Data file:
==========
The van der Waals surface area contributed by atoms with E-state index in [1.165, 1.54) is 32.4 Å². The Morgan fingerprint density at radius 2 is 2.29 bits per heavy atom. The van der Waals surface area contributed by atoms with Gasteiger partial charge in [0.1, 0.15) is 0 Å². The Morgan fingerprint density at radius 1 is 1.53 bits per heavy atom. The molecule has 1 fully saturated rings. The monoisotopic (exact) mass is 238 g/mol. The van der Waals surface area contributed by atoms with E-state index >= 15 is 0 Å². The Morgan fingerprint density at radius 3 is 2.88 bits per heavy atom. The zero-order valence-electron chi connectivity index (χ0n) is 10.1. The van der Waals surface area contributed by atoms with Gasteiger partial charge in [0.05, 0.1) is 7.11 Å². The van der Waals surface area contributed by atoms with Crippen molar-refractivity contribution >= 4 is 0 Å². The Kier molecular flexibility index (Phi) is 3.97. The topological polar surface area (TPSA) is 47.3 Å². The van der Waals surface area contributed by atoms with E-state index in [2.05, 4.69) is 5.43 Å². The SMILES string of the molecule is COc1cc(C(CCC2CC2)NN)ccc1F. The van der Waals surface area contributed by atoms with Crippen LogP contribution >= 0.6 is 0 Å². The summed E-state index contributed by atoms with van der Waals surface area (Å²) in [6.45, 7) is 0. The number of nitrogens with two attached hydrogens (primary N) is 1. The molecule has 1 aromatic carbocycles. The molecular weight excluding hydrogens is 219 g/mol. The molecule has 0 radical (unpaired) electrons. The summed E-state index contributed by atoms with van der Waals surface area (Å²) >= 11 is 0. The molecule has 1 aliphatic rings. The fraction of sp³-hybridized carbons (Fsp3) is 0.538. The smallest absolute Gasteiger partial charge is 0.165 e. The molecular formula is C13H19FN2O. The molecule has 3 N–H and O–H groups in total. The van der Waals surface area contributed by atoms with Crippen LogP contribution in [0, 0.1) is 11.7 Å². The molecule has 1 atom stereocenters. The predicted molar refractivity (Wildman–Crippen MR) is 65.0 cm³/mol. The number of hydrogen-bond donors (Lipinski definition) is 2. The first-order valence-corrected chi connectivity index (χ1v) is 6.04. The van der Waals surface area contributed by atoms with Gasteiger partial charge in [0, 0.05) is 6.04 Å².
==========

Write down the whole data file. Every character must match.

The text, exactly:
The van der Waals surface area contributed by atoms with E-state index in [1.165, 1.54) is 32.4 Å². The Morgan fingerprint density at radius 2 is 2.29 bits per heavy atom. The van der Waals surface area contributed by atoms with Gasteiger partial charge in [0.1, 0.15) is 0 Å². The Morgan fingerprint density at radius 1 is 1.53 bits per heavy atom. The molecule has 1 fully saturated rings. The monoisotopic (exact) mass is 238 g/mol. The van der Waals surface area contributed by atoms with E-state index >= 15 is 0 Å². The Morgan fingerprint density at radius 3 is 2.88 bits per heavy atom. The zero-order valence-electron chi connectivity index (χ0n) is 10.1. The van der Waals surface area contributed by atoms with Gasteiger partial charge in [0.05, 0.1) is 7.11 Å². The van der Waals surface area contributed by atoms with Crippen molar-refractivity contribution >= 4 is 0 Å². The Kier molecular flexibility index (Phi) is 3.97. The topological polar surface area (TPSA) is 47.3 Å². The van der Waals surface area contributed by atoms with E-state index in [2.05, 4.69) is 5.43 Å². The SMILES string of the molecule is COc1cc(C(CCC2CC2)NN)ccc1F. The van der Waals surface area contributed by atoms with Crippen LogP contribution >= 0.6 is 0 Å². The summed E-state index contributed by atoms with van der Waals surface area (Å²) in [6.45, 7) is 0. The number of nitrogens with two attached hydrogens (primary N) is 1. The molecule has 1 aromatic carbocycles. The molecular weight excluding hydrogens is 219 g/mol. The molecule has 0 radical (unpaired) electrons. The summed E-state index contributed by atoms with van der Waals surface area (Å²) >= 11 is 0. The molecule has 1 aliphatic rings. The fraction of sp³-hybridized carbons (Fsp3) is 0.538. The smallest absolute Gasteiger partial charge is 0.165 e. The molecular formula is C13H19FN2O. The molecule has 3 N–H and O–H groups in total. The van der Waals surface area contributed by atoms with Crippen LogP contribution in [0, 0.1) is 11.7 Å². The molecule has 1 atom stereocenters. The predicted molar refractivity (Wildman–Crippen MR) is 65.0 cm³/mol. The number of hydrogen-bond donors (Lipinski definition) is 2. The first-order valence-corrected chi connectivity index (χ1v) is 6.04. The van der Waals surface area contributed by atoms with Gasteiger partial charge in [0, 0.05) is 6.04 Å².